It is not usually acceptable to us, but a way of life for them. If not for the ethical standards shown by MiTTs and their U.S. service personnel, the newest version of the IDF would not be much different than the Iraqi Army of old. To place individuals or teams that do no operate under the same ethical framework in such an important role concerns me to say the least.

3. How do I know that MiTTs are important? Because the Army says so. Many smart individuals consider the MiTTs the only true path to our ultimate exit from the war in Iraq. Only through the development of a strong internal defense can we ensure the long term stability of Iraq.

The MiTT Team Chief position is of such importance that it is now considered a "Key Duty" developmental position for Majors alongside Battalion Operations and Executive Officer positions. That means the requirements of the position are so critical and demanding that we will place it on equal footing with traditional power jobs when competing for promotion to battalion command. Now we decide we can contract out the job.

Anyone willing to contract out Battalion Operations or Executive Officer positions? How about a Commander? Yes, I have concerns. Here's to hoping the Army releasing a statement that this is all a figment of the Post's imagination.

Monday, May 5, 2008

Iraqi Officials Beginning to Point Fingers at Iran

I believe Iraqi officials are beginning to realize, perhaps too late, that getting in bed with Iran is not in the best long term interests. Yesterday, The Washington Post published a story citing a source within the Iraqi government saying Sunday that it had "concrete evidence" Iran is fomenting violence in Iraq and that a high-level panel has been formed to document the proof.

The significance here is that it is a named Iraqi official, Ali al-Dabbagh, himself an official government spokesperson, who called reporters late Sunday night to say "There is an interference and evidence that they have interfered in Iraqi affairs." Dabbagh went on to say that the proof was characterized as "concrete evidence."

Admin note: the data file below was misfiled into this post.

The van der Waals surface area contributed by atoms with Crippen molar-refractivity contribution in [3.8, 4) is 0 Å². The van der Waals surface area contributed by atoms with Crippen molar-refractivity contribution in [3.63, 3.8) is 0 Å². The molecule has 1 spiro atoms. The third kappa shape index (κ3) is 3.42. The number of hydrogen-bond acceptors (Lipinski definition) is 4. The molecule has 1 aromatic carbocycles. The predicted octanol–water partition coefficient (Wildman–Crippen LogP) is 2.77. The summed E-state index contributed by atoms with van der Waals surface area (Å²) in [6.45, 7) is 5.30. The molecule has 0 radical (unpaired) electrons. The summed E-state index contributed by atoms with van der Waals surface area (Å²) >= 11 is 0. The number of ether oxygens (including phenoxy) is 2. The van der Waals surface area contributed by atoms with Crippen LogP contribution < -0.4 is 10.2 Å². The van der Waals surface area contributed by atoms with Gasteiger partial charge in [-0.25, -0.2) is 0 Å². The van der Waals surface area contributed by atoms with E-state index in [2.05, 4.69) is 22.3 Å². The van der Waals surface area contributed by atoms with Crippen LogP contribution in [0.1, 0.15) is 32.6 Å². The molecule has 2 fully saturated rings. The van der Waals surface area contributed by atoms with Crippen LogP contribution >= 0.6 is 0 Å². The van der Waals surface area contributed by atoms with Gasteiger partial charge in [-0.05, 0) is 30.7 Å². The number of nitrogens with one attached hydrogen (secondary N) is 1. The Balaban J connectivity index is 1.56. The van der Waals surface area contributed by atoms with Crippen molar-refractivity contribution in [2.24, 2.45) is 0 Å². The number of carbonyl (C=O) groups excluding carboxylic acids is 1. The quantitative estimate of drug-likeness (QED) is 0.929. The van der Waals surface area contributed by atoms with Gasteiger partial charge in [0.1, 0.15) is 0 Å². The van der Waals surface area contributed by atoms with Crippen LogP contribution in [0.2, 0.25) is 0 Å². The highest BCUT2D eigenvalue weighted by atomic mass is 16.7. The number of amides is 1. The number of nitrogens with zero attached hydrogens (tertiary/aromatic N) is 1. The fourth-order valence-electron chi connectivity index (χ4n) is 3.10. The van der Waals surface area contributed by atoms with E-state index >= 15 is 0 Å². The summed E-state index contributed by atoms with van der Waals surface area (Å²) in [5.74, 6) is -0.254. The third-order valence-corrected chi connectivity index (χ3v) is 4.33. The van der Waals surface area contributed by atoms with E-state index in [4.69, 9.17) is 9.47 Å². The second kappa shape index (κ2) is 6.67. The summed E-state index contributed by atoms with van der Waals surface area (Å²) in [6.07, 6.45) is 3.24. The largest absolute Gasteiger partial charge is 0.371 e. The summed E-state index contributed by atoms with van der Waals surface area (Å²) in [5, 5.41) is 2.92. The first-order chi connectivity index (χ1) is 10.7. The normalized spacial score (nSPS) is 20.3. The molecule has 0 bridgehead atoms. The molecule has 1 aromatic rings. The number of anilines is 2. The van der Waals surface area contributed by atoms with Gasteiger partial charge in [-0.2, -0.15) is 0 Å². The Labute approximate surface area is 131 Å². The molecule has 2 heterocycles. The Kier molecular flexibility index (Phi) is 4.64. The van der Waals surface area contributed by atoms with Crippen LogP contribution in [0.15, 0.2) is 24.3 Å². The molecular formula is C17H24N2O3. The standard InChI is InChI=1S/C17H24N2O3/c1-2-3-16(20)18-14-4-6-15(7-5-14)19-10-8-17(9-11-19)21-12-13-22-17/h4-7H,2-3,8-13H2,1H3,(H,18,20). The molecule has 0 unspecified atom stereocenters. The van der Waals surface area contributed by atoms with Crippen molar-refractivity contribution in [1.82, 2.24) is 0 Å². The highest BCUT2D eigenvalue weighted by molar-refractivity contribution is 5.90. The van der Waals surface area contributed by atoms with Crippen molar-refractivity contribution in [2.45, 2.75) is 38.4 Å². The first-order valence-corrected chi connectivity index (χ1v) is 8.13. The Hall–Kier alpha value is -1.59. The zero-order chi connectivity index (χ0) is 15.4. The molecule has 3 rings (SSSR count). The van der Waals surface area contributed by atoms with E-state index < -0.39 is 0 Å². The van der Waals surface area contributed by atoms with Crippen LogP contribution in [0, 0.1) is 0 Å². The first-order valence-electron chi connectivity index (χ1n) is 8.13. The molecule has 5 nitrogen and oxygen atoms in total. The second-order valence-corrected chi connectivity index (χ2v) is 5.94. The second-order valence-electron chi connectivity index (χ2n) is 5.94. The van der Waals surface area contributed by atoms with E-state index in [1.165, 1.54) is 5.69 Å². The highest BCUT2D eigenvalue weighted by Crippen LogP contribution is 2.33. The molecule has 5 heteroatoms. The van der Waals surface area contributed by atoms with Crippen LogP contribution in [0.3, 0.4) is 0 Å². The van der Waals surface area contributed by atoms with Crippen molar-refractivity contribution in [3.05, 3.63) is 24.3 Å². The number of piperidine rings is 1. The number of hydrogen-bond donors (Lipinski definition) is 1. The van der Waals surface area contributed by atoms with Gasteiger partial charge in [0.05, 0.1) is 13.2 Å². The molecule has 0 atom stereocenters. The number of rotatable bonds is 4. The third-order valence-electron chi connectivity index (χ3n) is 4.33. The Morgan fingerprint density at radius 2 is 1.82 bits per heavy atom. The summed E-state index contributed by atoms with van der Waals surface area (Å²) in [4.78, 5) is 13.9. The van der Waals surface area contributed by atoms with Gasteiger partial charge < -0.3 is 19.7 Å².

The Iraqi government is very careful with regards to Iran. Historically, the two never got along. After all, Iraqis are Arabs while the Iranians are Persian. They also fought a rather significant war in recently memory not forgotten by either side. However, with the fall of a strong centralized central government, the Iranian backed Shia were able to make significant inroads into the new Iraqi government.

The Iranian-backed radical cleric al-Sadr was a huge enabler in al-Maliki's move to PM. The support was not just official. Iranian money and support flowed across the borders to the destitute Shia ghettos. The Iraqis government had to choice but to tread lightly when dealing with the issue of Iran's role in the insurgency.

That appears to be changing. This move parallels Maliki's offensive operations against illegal militias and might be oriented at pressuring Iran to cut military its military support.

What good will it do? As we've seen recently, you can have video evidence on the nightly news but the other side will simply call it 'fabricated propaganda.' In the digital age, pictures are no longer worth a thousand words, especially when the target is a country who helps you pay your bills and fight against the 'occupiers.'

International pressure is unlikely as certain members of the U.N. Security Council would never vote for any type of sanction against Iran. The best outcome comes from the knowledge that Iraq itself is looking to hopefully cut ties, at least at the government level, with Iran. No one in the region wants Iran to expand its sphere of influence into Iraq. Perhaps the Iraqis are becoming aware that they are the only ones that can prevent it.

Tuesday, April 29, 2008

Vets to Congress: Current GI Bill Inadequate

And that's putting it nicely. CNN reports that current Iraq and Afghanistan veterans feel baited and switched. Today, a group of Soldiers, Marines and airmen spoke to Congress complaining the current GI Bill is not enough to pay for even the most modest college eduation.

Najwa McQueen of the Louisiana National Guard said, "They kind of sell you a dream. You think you're going to get all of this stuff, and in reality, you don't get that. I just kind of believed what my recruiter told me, which is not the truth."

McQueen left behind her husband and 18-month-old daughter in October 2004 and served 10 months in Iraq. After her service, she enrolled in college and found that her total benefits from the GI Bill would be $400 a month for four months, totaling $1,600. Her classes alone, she said, cost $1,000 each. (CNN)

Currently, the GI Bill pays a maximum of $1,101 a month for 36 months to help cover tuition, room and board, and books. National Guard and Reservist average around $440 per month.

The kicker, and you need to watch this closely, is that it goes out in monthly installments, not all at once. Once you are out of the Army, you do not have access to the lump sum to cover the up front cost of the education. You have to pay in installments which includes the interest attached to the lingering balances.